With an estimated use of 320 tons of gold a year for the production of electronic devices, such as mobile phones and laptops, “e-waste” may become the focus of a new gold rush. Billions of pounds worth of gold are laying to waste in old circuit boards. Around $15.5 billion make up for total value of gold used in all our gadgets, but only 15% of that is ever recovered.
In 2001, 197 tons of Gold were used , making up 5.3% of the world’s supply. By 2012, that number rose to 7.7%, making up 320 tons. Some of the valuable metals and materials inside the typical phone are, but not limited to:
- Gold: 0.034 grams = $1.82
- Copper: 16 grams = $0.18
- Silver: 0.35 grams = $0.36
- Platinum: 0.00034 grams = $0.02
Although these numbers seem low, compared to a typical gold ore, the gold yield is incredibly high. A ton of gold ore, depending on the source it came from, can yield from 0.3 to 5 grams of gold per metric ton. In comparison, a ton of cell phones can yield as much as 280 grams of gold, and that’s not including the other precious metals and materials. The plastic and glass could also be recycled from used cell phones.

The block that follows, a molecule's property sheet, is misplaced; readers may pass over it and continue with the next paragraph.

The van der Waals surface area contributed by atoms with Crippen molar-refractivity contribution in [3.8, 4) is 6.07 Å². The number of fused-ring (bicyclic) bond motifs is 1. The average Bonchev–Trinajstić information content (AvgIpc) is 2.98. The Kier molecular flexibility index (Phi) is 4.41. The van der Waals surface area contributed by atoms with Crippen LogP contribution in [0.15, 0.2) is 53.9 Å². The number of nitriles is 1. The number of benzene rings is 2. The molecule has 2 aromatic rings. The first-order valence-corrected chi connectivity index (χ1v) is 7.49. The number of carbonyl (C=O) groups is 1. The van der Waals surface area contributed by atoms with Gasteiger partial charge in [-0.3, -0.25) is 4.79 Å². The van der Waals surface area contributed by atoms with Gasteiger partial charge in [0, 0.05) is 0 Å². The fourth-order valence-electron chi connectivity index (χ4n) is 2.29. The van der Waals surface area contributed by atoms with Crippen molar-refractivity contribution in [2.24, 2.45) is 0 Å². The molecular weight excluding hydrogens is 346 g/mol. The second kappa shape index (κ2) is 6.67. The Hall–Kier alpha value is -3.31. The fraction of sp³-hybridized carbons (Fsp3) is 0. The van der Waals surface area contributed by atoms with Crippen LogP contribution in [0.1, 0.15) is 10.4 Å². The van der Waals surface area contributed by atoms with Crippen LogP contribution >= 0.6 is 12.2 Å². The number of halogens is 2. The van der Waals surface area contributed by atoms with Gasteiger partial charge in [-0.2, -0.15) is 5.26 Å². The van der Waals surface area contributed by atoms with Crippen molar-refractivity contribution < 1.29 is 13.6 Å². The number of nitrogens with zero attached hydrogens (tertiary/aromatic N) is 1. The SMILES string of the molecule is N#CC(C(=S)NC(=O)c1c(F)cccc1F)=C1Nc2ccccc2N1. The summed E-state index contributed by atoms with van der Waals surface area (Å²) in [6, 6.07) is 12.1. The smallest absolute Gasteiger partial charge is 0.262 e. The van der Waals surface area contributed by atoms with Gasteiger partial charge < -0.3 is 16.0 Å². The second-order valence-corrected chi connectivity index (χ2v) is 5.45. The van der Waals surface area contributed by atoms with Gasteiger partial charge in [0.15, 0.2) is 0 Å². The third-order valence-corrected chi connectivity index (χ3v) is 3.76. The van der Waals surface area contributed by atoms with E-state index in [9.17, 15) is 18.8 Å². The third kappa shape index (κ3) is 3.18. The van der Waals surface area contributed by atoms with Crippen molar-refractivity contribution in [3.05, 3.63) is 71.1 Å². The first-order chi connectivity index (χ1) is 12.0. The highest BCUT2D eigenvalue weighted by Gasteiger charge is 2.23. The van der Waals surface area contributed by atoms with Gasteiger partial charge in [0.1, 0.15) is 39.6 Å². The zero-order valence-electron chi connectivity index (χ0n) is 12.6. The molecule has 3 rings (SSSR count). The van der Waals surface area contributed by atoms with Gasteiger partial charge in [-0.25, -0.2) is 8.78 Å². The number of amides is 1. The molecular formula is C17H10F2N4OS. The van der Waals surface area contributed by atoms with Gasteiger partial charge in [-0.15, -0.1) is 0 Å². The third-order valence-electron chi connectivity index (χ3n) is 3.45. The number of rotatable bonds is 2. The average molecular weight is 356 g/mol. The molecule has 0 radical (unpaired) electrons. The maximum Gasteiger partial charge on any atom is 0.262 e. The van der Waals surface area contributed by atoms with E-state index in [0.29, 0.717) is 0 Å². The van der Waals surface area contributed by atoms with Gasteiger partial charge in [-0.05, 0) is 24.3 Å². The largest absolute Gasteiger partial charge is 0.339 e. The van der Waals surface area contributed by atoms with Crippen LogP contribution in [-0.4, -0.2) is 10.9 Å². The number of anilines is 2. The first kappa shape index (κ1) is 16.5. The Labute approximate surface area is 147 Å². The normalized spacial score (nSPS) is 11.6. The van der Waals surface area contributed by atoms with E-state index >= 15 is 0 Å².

Three different methods are required to extract the precious metals from your cellular devices. The first step would require a cyanide recovery process for the gold removed from motherboards and connectors. During this stage, the gold will dissolve which you will be able to filter out.
The next step would be having you recovering the gold from the chips. This portion requires burning them in an environmentally friendly way, then grinding what is left into a fine powder. That powder is then melted into a crucible with borax and lead, giving you a solid mass of mixed metals. As for the third step, recovering palladium from ceramic capacitors, the process is similar to recovering gold from the chips. You would first crush the capacitors into a fine powder, then the palladium is removed and melted in a crucible with borax and led.
The chemicals and processes required to “surface-mine” these mobile devices individually would not be very cost efficient, but companies such as Umicore in Belgium recycle mobile phones at a massive scale. After the entire process is over, less than .5% of the electronic waste process is deemed unfit to be returned and is instead burned for energy generation.